Menu ENN Search
Language: English Français

Traitement de cas grave de Kwashiorkor

This question was posted the Prevention and treatment of severe acute malnutrition forum area and has 2 replies. You can also reply via email – be sure to leave the subject unchanged.

» Post a reply

Severine

Normal user

9 Oct 2017, 15:59

Dear all,

Colleagues of mine had the following case this morning:

Three years old neglected girl. Kwashiorkor case: Bilateral oedema hands and feet, gut oedema, does not tolerate any oral intake. No fever. Managed in the structure several times for SAM treatment with complications.

There is no albumine in the hospital. Is there any alternative?

They have managed to convince the parents to take the girl to a better equiped hospital but we would like to hear from you for future reference

Thanks in advance!

Anonymous 14182

superviseur nutritionniste/MSF Hollande

Normal user

26 Oct 2017, 16:33

in front of a case that does not tolerate anything orally it is necessary to:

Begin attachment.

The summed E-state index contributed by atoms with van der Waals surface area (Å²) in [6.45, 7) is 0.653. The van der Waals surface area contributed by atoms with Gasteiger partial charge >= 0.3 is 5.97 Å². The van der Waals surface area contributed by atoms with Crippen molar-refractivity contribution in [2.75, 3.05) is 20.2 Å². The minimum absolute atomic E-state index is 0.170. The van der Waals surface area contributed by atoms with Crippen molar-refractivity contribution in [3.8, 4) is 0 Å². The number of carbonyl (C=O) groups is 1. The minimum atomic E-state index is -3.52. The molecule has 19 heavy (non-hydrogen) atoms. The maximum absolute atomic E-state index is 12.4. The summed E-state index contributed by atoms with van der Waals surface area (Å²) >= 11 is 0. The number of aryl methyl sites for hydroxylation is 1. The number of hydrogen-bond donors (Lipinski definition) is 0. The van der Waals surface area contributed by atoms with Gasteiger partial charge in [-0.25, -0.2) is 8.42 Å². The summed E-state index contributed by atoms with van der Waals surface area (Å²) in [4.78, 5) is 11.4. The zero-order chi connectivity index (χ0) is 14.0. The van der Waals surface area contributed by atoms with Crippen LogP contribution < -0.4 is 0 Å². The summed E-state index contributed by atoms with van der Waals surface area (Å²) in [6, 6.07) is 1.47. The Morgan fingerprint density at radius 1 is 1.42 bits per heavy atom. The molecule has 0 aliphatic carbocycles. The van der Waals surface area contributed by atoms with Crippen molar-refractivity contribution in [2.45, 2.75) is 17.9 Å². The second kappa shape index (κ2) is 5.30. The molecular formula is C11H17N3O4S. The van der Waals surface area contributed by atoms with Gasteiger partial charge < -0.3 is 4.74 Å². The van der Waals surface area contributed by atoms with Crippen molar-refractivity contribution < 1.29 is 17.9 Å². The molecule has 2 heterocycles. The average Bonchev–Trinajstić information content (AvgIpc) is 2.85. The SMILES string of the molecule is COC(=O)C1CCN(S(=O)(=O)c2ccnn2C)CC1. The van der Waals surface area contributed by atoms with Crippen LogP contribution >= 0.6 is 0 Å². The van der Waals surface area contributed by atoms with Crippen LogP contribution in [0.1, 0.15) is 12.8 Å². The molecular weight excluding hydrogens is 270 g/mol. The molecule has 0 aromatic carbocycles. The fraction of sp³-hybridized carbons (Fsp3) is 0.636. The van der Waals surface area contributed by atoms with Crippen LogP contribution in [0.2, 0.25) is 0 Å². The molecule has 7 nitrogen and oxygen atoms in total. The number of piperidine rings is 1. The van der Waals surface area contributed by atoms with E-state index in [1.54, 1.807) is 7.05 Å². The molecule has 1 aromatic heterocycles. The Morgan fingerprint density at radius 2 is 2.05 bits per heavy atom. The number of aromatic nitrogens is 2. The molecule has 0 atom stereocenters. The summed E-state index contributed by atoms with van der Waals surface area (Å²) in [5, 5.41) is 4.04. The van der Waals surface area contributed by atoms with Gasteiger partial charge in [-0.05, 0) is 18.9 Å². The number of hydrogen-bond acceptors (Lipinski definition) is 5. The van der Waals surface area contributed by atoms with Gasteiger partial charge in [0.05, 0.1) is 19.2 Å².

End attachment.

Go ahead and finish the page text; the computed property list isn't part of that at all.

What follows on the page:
1. place the nasogastric tube,
2. verify if there is still intestinal perstaltism
3. divide the milk from 8 meals to 12 meals or an interval of 2 hours per meal.
4. treat them with F75 milk
5. put the child on amoxicillin as the first choice antibiotic
6. evaluate the evolution of the patient

Marlyse Assonken Sobtafo

nutritionist, consultant

Normal user

27 Oct 2017, 09:12

my experience working in the hospital in uganda, where SAM with complication with and without oedema are being managed is that we follow some steps in general pinciples for routine care:
- we treat/prevent hypoglycemia and hypothermia which usually work hand in hand
- we treat/prevent dehydration which is common even on SAM with oedema (kwashiokor). A customized version of ORS (Resomal) is provided where there are signs of dehydration
-we correct electolyte imbalance with ORS improved formula (Resomal), and our therapeutic feeds which are packed with macro and micronutrients. in the case of oedima the starting formula would be F75, then plumpynut/F100 to catch up with all the nutrients that they've lost
- we treat and prevent infections with a combination of antibiotics: Gentamicin, ampicillin then amoxicillin
- we correct micronutrients deficiency
- we start cautious feeding , then achieve catch up growth , provide sensory stimulation and emotional support; finally prepare for follow up after recovery...

we have great success in the recovery rate of our SAM children with and without oedema, following this protocol.

feel free to let me know if you would like any aditionnal information

Marlyse

Back to top

» Post a reply